Tuesday, April 24, 2007

deaf does NOT equal mute

Well well well. What do you know? My mom just told me something today, after I got home from work. We just got to talking about this and that, and my upcoming vacation, what's been going on at the Tribune, stuff like that. Turns out when Mom talked to Megan Moore on the phone the other day, Megan mentioned how she thought the editor, Clark, was an ass for not talking to me or something like that. Turns out she was the one who went to him and told him to TALK to me, that I'm easy to talk to and all. I had no idea Clark didn't know how to talk to a deaf person like me. I've worked at the Tribune since I was a sophomore in high school... And Clark's been the editor for a couple of years now, maybe a bit longer. And all this time he had absolutely no idea of how to talk to me? Wow, I'm amazed. The previous editor, Dan, he never had any problems. I remember he was always stopping by to check on me, or to make small talk every now and then. Clark, whenever he walked by, he would always just smile and wave at me. Also, it turns out that there are many others at the Tribune that are afraid to talk to me.

So... what to do about this. Hm. I should put up a list of how to communicate with a deaf person at my desk or something like that. I don't know, but these people need to be educated. Deaf does NOT equal mute. Deaf people are perfectly capable of communicating with ANYONE. Some may use only sign language, some can lip read, some can hear a bit, and then there are some that have to write notes to get his/her message across. Everyone have their own way of communicating. But really, it's not that hard to communicate with deaf people. Just talk to them like you would with a hearing person. Speak clearly, don't mumble, and please, do not raise your voice. Raising your voice will not make a difference.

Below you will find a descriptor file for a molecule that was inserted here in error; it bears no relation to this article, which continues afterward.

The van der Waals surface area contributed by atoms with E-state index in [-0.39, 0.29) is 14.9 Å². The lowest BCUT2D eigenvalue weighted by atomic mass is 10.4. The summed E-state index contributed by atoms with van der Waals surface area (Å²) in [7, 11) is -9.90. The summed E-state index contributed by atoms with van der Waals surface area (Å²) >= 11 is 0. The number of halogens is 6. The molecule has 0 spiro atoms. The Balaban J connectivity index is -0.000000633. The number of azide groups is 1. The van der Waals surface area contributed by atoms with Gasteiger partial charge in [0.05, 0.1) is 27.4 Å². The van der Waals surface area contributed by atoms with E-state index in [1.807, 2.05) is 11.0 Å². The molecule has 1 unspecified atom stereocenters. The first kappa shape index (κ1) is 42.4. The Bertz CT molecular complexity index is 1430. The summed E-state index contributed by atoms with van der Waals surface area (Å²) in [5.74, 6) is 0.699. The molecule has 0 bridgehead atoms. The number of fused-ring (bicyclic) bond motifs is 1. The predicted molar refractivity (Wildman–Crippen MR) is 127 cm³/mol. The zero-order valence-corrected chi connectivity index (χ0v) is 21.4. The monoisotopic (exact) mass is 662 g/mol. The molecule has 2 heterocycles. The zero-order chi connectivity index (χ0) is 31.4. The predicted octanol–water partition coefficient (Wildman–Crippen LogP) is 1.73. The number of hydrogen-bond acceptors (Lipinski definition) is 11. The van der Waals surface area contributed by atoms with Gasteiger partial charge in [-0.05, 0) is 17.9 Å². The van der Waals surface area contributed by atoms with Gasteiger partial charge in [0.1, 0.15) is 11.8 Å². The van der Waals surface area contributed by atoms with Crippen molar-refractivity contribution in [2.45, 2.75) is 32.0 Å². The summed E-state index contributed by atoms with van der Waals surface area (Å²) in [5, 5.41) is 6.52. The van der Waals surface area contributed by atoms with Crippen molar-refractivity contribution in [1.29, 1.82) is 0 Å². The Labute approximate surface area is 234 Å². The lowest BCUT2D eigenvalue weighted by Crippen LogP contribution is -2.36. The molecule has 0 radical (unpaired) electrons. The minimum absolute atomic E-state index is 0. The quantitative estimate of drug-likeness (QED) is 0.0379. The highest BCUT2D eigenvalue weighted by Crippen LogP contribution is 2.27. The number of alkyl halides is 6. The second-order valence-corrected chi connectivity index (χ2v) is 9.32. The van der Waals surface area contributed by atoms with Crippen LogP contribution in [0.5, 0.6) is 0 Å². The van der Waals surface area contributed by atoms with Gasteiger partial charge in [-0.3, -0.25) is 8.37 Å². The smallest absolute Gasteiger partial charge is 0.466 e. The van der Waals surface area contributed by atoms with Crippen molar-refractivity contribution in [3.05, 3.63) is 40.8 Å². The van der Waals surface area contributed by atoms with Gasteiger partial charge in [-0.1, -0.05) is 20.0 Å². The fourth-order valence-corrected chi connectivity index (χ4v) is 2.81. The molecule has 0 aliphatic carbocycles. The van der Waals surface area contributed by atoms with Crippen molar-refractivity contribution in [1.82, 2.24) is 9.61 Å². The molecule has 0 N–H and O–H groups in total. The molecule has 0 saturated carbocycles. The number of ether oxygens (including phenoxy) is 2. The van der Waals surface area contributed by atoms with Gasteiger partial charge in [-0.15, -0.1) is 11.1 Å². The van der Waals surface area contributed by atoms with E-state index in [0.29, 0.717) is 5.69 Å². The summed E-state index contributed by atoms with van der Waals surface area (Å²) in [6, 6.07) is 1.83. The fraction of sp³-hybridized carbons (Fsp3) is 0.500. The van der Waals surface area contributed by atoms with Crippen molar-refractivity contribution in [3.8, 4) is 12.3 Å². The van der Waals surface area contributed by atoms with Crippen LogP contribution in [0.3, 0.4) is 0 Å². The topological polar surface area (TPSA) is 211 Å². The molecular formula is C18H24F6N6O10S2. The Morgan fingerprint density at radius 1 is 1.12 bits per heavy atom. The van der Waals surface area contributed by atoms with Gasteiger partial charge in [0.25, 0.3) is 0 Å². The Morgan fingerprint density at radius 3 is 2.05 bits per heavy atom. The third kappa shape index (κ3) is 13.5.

I'll have to see if I can find such a list online, and I'll talk with Sally or Megan about this, and see if we can come up with a solution. I don't want anyone to be afraid to talk to me, I'm not different from anyone else. Sure, there will be times when I misunderstand or didn't catch everything that was said, so I'll ask the person to repeat. But hey, plenty of hearing people miss something that was said too, that's a normal occurrence.

I do remember having this orange bookmark quite a while ago, that had a Do and Do Not list of how to communicate with the deaf. This was probably years ago when I had one of these. I'll just have to look online and see if there's anything. I should also mention that if my hearing aid is hanging off my hear (instead of being behind my ear), that means I cannot hear what is going on around me (either the hearing aid is turned off, or I'm listening to music with my FM system, and I always have the hearing aid hanging off when I have the Fm on cause it's a bit of an extra weight that my ear can't handle too well). But all it takes is a quick switch and I can hear again, if someone needs to tell me something. No big deal. (I usually have to be deaf or have music playing at work, otherwise I hear all the electrical sounds going on in the building, from the lights and the computers, and those noises do give me a headache and I can't just block them out with my noise adapt setting).

I'm even considering writing a letter to the editor.... EVERYONE should be informed of how to communicate with a deaf person. Not just co-workers or whatever. EVERYONE should know. That's something to think about while I'm on vacation.

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